Although preventive measures can be taken, over 21.5 million people annually become infected with Typhoid fever. In particular, areas with poor sanitation of water report higher rates of this disease. Typhoid fever is spread through contaminated water sources, making underdeveloped countries vulnerable to the infection.
The cause of Typhoid fever is Salmonella Typhi, a bacterium that can be found on contaminated food items. Infection begins with consuming food that is contaminated, often unknowingly.
Typhoid Fever is divided into 4 stages, each lasting for approximately one week. During the first stage, Salmonella Typhi begins it’s journey in the digestive system, where they multiply and reproduce, spreading into the bloodstream. Due to the body’s natural response to infection, a positive feedback mechanism activates, and the body begins to react by increasing the internal body temperature, causing symptoms of a fever, sometimes as high as 104° F.
After the first stage of Typhoid fever, patients may have severe changes in blood pressure, affecting the Cardiovascular System, as proper blood pressure is vital to support bodily functions. Due to the change in blood pressure, the patient may have symptoms of hypertension, which can damage the heart, and in some cases be fetal due to heart attack.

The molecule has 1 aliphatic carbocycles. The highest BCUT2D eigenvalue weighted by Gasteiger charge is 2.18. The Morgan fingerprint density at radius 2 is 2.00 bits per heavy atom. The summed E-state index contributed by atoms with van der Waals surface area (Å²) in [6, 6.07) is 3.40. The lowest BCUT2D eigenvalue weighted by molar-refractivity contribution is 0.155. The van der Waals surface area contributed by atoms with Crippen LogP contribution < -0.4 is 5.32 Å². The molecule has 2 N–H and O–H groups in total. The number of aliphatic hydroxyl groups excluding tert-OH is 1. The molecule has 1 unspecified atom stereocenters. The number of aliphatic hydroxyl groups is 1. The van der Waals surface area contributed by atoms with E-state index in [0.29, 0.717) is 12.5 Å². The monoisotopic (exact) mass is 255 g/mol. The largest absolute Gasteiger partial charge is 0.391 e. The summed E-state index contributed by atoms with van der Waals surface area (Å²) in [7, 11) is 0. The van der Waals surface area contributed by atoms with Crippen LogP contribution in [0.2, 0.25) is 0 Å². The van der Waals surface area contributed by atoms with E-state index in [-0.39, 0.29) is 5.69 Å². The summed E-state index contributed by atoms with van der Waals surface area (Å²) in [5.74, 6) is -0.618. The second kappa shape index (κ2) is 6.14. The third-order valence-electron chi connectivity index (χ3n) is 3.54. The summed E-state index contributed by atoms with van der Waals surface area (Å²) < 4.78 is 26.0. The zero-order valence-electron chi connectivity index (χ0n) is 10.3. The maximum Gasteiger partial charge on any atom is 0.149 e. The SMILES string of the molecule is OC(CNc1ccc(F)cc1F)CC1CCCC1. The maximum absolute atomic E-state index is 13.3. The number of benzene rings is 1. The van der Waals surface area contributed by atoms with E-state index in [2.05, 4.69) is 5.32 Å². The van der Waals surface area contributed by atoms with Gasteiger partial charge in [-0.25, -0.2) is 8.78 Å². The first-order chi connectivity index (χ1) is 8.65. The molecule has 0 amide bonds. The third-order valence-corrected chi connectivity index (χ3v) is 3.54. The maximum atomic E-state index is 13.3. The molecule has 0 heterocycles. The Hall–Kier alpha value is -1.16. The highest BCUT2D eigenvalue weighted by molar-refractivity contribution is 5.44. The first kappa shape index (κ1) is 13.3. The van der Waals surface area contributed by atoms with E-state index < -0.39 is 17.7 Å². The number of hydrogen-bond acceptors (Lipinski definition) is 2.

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...treatment, surgery may be required, commonly in cases of intestinal hemorrhage. In very rare cases, where the antibiotics do not eradicate the disease, surgical removal of the gallbladder may be required. Although rare, the Cholecystectomy may not always be effective in eradicating the disease, due to it’s persisting hepatic infection state.
Typhoid fever can be prevented several preventive measures. Using caution when traveling aboard is highly recommended by health professionals, and only drinking from bottled or purified water, as underdeveloped nations may have poorly sanitized water sources. Other preventive measures recommended by health professionals include getting vaccinated against Typhoid fever, practicing proper hand washing techniques, and avoiding raw or unwashed produce, as unwashed fruits and vegetables are sources for unwanted bacteria and parasite.
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